How Young People Can Start Their Finances On The Right Foot
College students often graduate and get their first full-time job without knowing the basics of managing their finances. This can lead to poor financial decisions. Workers Credit Union Assistant Vice President and Area Manager, James Monette, teaches financial literacy classes at Mount Wachusett Community College, Fitchburg University, Assumption College, and high schools in the area to respond to the need for financial curriculum in schools. Here are some tips from Monette that can help young people start their financial journey on a positive note.
- Be practical: While you may be able to afford a higher car payment with your first job, do you really need the most expensive car? It is important to differentiate between wants and needs and be practical with big purchases. Young people often fall victim to thinking they need the newest, brand name thing. Instead, do not assume that the more expensive thing works the best or is the best investment. Focus on function and in return, you may find yourself saving a lot of money.
- Pay yourself first: Treat yourself like a bill and pay yourself first by saving money with each paycheck. Especially when you are first starting out, having a rainy-day fund is important because it provides a safety net for emergencies. You do not have to be rich to save money, in fact, saving a little each month is all you need to do. Over time, your goal should be to save 20% of your salary.
- Create a budget: College loans may seem overwhelming. By creating a budget and plan for paying down loans, you’ll reach small victories and make progress. Workers Way certified financial coaches can help recent graduates create reasonable budgets that will help keep down nerves when it comes to student loans.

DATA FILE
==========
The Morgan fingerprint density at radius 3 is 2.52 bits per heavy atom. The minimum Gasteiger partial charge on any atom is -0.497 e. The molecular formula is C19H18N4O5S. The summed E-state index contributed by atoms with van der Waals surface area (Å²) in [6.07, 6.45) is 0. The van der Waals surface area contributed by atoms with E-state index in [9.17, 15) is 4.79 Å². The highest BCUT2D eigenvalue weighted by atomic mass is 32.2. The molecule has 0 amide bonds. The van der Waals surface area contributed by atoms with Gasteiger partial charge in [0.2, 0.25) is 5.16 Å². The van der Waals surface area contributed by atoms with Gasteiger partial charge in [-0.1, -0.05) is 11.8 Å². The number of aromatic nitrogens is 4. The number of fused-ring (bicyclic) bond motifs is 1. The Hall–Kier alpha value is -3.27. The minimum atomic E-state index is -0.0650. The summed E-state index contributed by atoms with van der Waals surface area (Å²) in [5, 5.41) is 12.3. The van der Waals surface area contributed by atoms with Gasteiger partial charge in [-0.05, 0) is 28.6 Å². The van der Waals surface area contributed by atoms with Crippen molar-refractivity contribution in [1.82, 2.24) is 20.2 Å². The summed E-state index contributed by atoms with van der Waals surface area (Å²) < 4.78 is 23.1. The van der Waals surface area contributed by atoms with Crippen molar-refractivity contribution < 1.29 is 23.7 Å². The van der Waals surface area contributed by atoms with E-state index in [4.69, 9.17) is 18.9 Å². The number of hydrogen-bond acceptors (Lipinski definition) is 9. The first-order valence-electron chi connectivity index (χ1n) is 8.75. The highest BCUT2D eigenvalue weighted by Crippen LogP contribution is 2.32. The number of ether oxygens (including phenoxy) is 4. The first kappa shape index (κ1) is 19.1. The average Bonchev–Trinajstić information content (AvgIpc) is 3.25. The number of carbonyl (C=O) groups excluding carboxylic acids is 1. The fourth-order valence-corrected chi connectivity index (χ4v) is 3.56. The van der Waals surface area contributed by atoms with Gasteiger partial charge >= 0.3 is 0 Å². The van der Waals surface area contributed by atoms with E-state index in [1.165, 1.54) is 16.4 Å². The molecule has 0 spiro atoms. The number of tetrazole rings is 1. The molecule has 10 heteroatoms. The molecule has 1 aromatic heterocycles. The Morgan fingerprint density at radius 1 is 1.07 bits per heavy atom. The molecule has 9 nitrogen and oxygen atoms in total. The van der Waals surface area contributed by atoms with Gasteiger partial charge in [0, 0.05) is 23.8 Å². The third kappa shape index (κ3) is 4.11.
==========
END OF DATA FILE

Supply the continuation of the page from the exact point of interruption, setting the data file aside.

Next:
- Understand how credit works: One of the biggest mistakes students make is opening credit cards that they do not have the money to pay back. It is best to open one credit card instead of multiple cards. With multiple cards, it is easy to get into financial trouble because it is more credit to manage. You should be able to pay off credit cards at the end of each month. If you spend money on your credit cards that you can pay back, they can help you build credit and are basically an interest free loan. Without having the money to pay your monthly bill, interest gets added to your balance and you have to pay more for the things you bought. For example, if you buy something on sale but do not pay it back in the same month, it is not really on sale.
- Save for retirement early: As soon as you are able to save for retirement, you should. Your first job out of college is a great time to start. If your employer offers a 401k plan, enroll as soon as you can. Your employer may even match retirement contributions or a percentage of them. The earlier you start, the better off you will be because of compounding interest that adds up over time. Interest makes money on interest, and a quick way to see how retirement savings can double over time is by using the “Rule of 72.” When you divide 72 by the fixed rate of return in your savings account, it will give you an estimate of how long it will take for your money to double in the account. So, start as early as possible and see if your job has any retirement savings benefits.
Finances may seem daunting, especially for new college graduates with a sudden influx of money. It’s important to remember that with little victories come high rewards, and being practical, paying yourself first, creating a budget, using credit wisely and saving for retirement early, can help get your finances in order. Workers Credit Union has many resources including certified Workers Way financial coaches who can help.
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